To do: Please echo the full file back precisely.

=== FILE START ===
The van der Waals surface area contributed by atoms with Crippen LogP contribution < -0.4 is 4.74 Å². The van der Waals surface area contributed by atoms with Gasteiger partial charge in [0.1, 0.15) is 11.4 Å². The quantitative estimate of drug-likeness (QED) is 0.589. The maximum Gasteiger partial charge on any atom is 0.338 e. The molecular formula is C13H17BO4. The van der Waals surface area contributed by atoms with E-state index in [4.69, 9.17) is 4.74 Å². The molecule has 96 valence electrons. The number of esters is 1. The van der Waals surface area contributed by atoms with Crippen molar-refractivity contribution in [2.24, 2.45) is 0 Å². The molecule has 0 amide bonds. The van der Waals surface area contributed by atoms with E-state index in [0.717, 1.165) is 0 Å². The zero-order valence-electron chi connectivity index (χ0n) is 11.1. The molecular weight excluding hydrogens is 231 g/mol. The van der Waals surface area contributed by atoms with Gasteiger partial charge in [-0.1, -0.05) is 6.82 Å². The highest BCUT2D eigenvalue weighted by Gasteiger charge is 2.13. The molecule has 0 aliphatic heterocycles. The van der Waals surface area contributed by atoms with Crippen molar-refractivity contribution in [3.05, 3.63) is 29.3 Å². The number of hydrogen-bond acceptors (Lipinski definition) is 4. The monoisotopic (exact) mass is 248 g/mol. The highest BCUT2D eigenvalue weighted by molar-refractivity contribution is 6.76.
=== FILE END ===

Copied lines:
The van der Waals surface area contributed by atoms with Crippen LogP contribution < -0.4 is 4.74 Å². The van der Waals surface area contributed by atoms with Gasteiger partial charge in [0.1, 0.15) is 11.4 Å². The quantitative estimate of drug-likeness (QED) is 0.589. The maximum Gasteiger partial charge on any atom is 0.338 e. The molecular formula is C13H17BO4. The van der Waals surface area contributed by atoms with E-state index in [4.69, 9.17) is 4.74 Å². The molecule has 96 valence electrons. The number of esters is 1. The van der Waals surface area contributed by atoms with Crippen molar-refractivity contribution in [2.24, 2.45) is 0 Å². The molecule has 0 amide bonds. The van der Waals surface area contributed by atoms with E-state index in [0.717, 1.165) is 0 Å². The zero-order valence-electron chi connectivity index (χ0n) is 11.1. The molecular weight excluding hydrogens is 231 g/mol. The van der Waals surface area contributed by atoms with Gasteiger partial charge in [-0.1, -0.05) is 6.82 Å². The highest BCUT2D eigenvalue weighted by Gasteiger charge is 2.13. The molecule has 0 aliphatic heterocycles. The van der Waals surface area contributed by atoms with Crippen molar-refractivity contribution in [3.05, 3.63) is 29.3 Å². The number of hydrogen-bond acceptors (Lipinski definition) is 4. The monoisotopic (exact) mass is 248 g/mol. The highest BCUT2D eigenvalue weighted by molar-refractivity contribution is 6.76.